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Short Stories 365:185

I have conflicted feelings about my memory. It's very good. In fact, my husband is often astounded at the things I can remember, details and lines of dialog from movies or television shows I've seen once, in childhood. I can remember entire conversations that happened back before I came to Canada. At the same time, I can misplace my keys, or completely forget for days on end that I should pick up milk on the way home. I can remember the layout of every house I've lived in - and how each room was decorated - and that's no small feat for someone who has moved as many times as I have - but I get lost easily without a map when I first come to a new place. My sense of direction is atrocious. I can't draw from memory, but put something in front of me, and I can re-create it. Remembering something that embarrassed or saddened or made me happy at the time will make me feel the same way all over again. I can make myself laugh just by replaying funny moments. And then I'll forget the punchline to a joke I read five minutes ago.

So, my memory is excellent, except when it sucks. I suppose a lot of people are like that.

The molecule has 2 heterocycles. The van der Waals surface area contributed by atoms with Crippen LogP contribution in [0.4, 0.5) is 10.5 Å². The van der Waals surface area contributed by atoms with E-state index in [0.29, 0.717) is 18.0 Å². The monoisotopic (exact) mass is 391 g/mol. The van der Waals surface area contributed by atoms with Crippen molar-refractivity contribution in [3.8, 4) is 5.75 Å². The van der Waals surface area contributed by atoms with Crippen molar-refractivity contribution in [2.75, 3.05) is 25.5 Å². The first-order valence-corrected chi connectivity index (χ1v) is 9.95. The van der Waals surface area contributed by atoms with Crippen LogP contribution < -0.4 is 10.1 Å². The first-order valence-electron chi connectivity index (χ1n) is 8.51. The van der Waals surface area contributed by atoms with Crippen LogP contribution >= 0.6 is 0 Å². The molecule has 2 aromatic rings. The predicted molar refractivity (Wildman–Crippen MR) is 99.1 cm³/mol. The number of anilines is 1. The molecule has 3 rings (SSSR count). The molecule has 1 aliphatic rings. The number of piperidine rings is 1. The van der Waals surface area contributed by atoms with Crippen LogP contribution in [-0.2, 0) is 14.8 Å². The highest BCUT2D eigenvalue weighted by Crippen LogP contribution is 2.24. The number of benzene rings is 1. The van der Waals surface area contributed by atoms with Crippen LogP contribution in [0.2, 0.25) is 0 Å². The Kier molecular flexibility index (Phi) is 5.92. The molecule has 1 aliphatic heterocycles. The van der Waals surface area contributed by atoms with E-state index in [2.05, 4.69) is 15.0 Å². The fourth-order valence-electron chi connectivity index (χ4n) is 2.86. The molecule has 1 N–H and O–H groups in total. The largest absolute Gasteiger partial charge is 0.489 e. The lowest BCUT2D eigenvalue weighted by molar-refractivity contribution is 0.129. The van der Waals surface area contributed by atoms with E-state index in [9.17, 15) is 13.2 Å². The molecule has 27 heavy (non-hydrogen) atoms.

"A Razor in an Apple," by Kristopher Reisz

Memory is front and centre in this story from the Summer 2011 Issue of Icarus Magazine. Here, Reisz sets two men who are now older (and one of whom is definitely past his prime) together in a reunion where they discuss their glory days, and one of the lost members of their friend group who died. The narrator tries to be kind (if also perhaps a big smug) over the deterioration of the other man, who is overweight now, and doesn't seem to have much of his original charm, but the discussion of the good times leads of course back to their now-dead friend - and then the narrator learns of a fairy who can bring back memories to let you relive them, fully.

For a price.

What would you give to have a moment back with someone you cannot see again? To relive a happiness so fully that it's like having it to live over, only with the perspective of time and the ability to actually appreciate it for the treasure it really is? What if that price seemed too high at first, but the need to relive started to be more and more worth it?

This story sent shivers down my spine because of just how easily I could see myself in the same position - there are definitely moments in my life I'd like to revisit. Luckily, there's no dark creature offering it to me at any price.

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